Recently there have been a series of high-profile Christian leaders who have walked away from the Church or were involved in scandals. Understandably, this has shaken many Christians; especially those with a connection to these leaders. It has also been used by atheist and critics in an attempt to attack the truth of Christianity. Both positions are erroneous. This post will address both issues and explain why Christians shouldn’t question their faith and critics shouldn’t be too eager to try to capitalize on these events.
Logical Argument of the Critic
We can take critics claims that moral failures of Christian leaders show that Christianity is false and put them in the form of a syllogism (a formal logical argument). It would go something like this:
Premise A. – Christianity says you shouldn’t sin,
Premise B. – Christians sin,
Conclusion – Therefore, Christianity is false.
Premise B is undoubtedly true. It’s kind of the reason we need a Savior. While the critic may try to use this argument because he thinks he has something on the Christian, the Christians willingly concede the point. (It’s also how we can begin to turn the conversation to sharing the Gospel)
Premise A is only partially true. It is true in the sense that Christians are told not to sin and repent from past sins. However, Christianity also acknowledges that we all sin, even after we accept Christ as our savior. Although Premise B is true, the conclusion can’t be proved true because Premise A is not a complete understanding of Christianity.
Even if this were a true understanding the conclusion doesn’t follow from the premises. All Christians sin, but it doesn’t necessarily invalidate the teachings of Christianity. In order to make this argument valid, one would have to prove that Christianity, if true, prevents someone from sinning.
This critique is often expressed by saying “That’s why I’m not a Christian, it’s just a bunch of hypocrites” or “Church is just a bunch of hypocrites.” My answer is usually “You’re right. You should join us; we always have room for one more.” For the critic, trying to use these events to refute Christianity presents a few problems.
We are all imperfect, fallen human beings; even our atheist friends. The only way an atheist can claim that they haven’t “sinned” is to deny sin. This then puts them in the position of denying objective truth, which we discussed in a previous post (see The Truth about The Truth).
None of us can perfectly live out our worldview, including atheists. There are times we are greedy, dishonest or even selfless (a negative attribute for Ayn Rand objectivism). The critics must remember that a failure of someone to live up to the standard of a philosophy doesn’t invalidate the philosophy itself. It simply means they aren’t perfect.
For example, the fact that people speed does not mean that everyone speeds or that there are no speeding laws; it simply doesn’t follow. Even someone that supports speeding laws may speed from time to time; the laws they believe in are still valid.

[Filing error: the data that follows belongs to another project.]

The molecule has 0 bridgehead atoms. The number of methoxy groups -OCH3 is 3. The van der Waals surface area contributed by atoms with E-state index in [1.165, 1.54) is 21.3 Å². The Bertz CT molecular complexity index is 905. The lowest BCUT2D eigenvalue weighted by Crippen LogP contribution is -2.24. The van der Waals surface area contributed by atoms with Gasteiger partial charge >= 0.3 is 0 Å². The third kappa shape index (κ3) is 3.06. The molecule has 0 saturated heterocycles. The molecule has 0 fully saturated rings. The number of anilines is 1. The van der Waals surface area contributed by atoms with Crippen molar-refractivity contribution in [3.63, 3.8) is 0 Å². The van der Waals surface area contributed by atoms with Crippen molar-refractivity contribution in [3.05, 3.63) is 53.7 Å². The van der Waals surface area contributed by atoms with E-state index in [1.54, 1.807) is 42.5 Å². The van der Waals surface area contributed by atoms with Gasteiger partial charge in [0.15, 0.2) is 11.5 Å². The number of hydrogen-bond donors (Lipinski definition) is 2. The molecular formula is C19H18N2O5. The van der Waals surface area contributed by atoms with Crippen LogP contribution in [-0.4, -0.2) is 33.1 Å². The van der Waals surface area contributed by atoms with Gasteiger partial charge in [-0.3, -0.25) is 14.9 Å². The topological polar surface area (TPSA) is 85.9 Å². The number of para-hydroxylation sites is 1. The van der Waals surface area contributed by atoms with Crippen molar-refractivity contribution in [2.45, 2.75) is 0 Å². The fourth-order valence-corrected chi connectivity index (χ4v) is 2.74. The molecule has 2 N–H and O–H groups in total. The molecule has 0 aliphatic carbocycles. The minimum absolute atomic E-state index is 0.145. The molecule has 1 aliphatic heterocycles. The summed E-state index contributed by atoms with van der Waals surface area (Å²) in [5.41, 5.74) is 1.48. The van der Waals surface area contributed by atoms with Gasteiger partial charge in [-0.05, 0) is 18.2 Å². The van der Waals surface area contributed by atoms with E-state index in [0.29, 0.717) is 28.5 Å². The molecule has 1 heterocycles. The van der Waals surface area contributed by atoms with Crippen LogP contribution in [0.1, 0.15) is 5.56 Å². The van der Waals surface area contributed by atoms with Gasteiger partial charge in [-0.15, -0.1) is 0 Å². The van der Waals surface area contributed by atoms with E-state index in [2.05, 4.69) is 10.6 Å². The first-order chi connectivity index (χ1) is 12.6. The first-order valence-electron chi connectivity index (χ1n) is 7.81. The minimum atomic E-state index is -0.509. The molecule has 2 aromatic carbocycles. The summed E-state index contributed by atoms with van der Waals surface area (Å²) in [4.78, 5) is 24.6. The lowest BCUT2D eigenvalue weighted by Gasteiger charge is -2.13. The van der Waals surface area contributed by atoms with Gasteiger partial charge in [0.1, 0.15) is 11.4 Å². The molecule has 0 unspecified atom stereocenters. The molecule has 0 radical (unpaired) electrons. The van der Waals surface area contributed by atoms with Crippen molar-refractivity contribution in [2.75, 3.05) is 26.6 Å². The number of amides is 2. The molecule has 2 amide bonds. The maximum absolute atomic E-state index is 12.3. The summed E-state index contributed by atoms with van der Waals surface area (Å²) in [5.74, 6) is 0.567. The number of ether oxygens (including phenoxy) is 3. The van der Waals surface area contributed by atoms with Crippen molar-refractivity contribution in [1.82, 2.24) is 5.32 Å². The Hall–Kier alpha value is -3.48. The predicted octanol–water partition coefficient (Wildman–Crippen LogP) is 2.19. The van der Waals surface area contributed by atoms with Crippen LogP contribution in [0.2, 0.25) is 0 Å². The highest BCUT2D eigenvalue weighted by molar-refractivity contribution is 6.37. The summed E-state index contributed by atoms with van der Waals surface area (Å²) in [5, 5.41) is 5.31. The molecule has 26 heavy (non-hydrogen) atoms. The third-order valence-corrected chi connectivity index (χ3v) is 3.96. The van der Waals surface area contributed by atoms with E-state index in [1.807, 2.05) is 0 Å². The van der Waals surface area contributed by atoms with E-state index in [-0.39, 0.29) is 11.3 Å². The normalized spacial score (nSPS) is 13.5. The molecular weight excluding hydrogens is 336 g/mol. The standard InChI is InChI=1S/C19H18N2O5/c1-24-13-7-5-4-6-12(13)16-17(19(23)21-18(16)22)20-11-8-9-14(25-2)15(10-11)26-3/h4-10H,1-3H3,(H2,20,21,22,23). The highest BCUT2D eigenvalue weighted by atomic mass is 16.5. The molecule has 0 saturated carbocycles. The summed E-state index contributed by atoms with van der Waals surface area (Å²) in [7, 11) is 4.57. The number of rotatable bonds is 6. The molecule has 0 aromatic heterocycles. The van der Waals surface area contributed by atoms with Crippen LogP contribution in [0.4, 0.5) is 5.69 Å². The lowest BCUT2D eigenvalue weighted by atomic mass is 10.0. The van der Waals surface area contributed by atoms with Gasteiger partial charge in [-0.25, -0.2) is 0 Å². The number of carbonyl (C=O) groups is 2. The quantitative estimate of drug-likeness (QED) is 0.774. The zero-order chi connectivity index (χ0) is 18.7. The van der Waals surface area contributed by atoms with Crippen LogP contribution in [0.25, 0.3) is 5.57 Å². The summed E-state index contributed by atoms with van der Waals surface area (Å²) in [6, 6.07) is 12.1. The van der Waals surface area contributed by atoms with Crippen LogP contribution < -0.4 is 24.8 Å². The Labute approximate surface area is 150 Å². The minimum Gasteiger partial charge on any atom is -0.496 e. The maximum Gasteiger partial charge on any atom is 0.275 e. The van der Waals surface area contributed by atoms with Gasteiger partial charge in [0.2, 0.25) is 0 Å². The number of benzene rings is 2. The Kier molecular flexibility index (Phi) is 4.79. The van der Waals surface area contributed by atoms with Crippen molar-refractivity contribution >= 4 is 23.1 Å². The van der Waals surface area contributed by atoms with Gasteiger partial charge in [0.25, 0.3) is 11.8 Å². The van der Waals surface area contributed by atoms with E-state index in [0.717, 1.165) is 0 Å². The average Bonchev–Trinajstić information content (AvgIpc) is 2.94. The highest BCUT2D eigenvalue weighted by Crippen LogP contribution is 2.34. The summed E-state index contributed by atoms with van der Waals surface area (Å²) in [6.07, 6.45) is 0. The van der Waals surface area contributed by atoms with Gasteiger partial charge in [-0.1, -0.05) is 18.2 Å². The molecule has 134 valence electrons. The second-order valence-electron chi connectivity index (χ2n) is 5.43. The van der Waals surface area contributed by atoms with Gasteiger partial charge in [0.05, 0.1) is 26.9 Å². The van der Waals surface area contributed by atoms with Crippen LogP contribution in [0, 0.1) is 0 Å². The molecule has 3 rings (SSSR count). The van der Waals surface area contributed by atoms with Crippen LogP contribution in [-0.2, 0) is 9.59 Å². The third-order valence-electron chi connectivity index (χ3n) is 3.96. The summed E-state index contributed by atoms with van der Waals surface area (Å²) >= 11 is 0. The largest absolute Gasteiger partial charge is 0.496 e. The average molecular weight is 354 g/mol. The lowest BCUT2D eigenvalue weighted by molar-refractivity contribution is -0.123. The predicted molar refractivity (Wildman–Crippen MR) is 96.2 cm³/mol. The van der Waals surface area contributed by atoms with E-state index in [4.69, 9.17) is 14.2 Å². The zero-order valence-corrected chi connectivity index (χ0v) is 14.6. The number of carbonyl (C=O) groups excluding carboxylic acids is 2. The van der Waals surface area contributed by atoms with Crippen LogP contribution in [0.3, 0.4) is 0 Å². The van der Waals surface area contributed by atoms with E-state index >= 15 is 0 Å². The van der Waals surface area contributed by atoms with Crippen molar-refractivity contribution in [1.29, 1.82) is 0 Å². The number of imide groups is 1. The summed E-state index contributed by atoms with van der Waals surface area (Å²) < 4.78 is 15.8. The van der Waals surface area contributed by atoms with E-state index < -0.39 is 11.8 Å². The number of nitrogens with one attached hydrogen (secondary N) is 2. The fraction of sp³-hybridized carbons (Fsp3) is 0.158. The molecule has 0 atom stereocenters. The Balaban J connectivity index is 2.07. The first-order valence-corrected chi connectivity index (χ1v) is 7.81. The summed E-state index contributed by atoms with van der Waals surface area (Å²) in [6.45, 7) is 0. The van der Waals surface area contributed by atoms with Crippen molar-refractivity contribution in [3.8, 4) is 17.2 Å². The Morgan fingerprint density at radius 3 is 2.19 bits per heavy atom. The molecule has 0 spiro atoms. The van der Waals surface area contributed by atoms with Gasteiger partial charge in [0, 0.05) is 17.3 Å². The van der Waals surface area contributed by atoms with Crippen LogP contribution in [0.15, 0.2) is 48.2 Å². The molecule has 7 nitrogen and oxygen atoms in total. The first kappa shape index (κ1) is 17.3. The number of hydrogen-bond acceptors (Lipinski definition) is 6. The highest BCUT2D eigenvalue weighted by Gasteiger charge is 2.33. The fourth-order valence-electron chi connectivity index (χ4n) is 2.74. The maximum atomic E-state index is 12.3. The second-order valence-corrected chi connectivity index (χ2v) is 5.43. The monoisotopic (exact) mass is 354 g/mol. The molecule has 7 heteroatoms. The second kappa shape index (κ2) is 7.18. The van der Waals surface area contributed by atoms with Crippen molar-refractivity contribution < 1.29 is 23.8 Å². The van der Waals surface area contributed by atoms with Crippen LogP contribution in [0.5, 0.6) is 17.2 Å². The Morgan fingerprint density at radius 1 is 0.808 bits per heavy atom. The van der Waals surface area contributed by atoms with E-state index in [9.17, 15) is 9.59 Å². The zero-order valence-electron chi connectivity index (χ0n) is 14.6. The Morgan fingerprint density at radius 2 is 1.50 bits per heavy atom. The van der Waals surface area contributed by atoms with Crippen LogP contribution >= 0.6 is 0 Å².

Failures are Proof for Christianity
Strange as it may sound at first, the failure of a Christian leader actually proves the claims of Christianity. Christianity says we are all fallen and we can’t fix it on our own. We are all in need of a savior (Romans 3:23, Ephesians 2:9); from the lowest of sinners to the highest of saints. This is why God sent His Son to redeem us to Himself.
Jesus said it much more eloquently in Mark 2:17, “And when Jesus heard it, he said to them, ‘Those who are well have no need of a physician, but those who are sick. I came not to call the righteous, but sinners.’“ It should also be a cautionary tale for us to not put Christian leaders on a pedestal. Doing so feeds pride in the individual and shifts our focus away from the teachings of Jesus toward the teachings of man.
This doesn’t excuse a leader when he or she sins or walks away. It is regrettable, but understandable in light of Christian teachings. The other part of Christian teachings in these cases is there is always forgiveness and redemption through Jesus Christ.
Leaders’ Failures and Motives Don’t Invalidate the Truth
We shouldn’t condone any immoral actions of leaders. They, of all people, should know better. Teachers will also be “judged with greater strictness” according to James 3:1. Nevertheless, their bad deeds don’t, by necessity, change the truth of their message.
The Apostle Paul recognized this in Philippians 1. There were people in the area of Philippi that were teaching the Gospel for selfish reasons. He says, “The former proclaim Christ out of selfish ambition, not sincerely but thinking to afflict me in my imprisonment. What then? Only that in every way, whether in pretense or in truth, Christ is proclaimed, and in that I rejoice.” (Philippians 1:17-18).
Put another way; just because someone is a criminal doesn’t mean they can’t testify truthfully. We may require further verification, but the truth remains.
This obviously isn’t the ideal situation, and not one we should encourage. The downside of these circumstances is that it discourages Christians and encourages critics. But as the old saying goes, “Don’t throw the baby out with the bath water.” We shouldn’t reject a worldview that teaches salvation from our sins and to love our neighbors as our self just because we can’t fully live up to the standard of a perfect savior. As someone once said: “You can’t judge a religion, by its heretics.”
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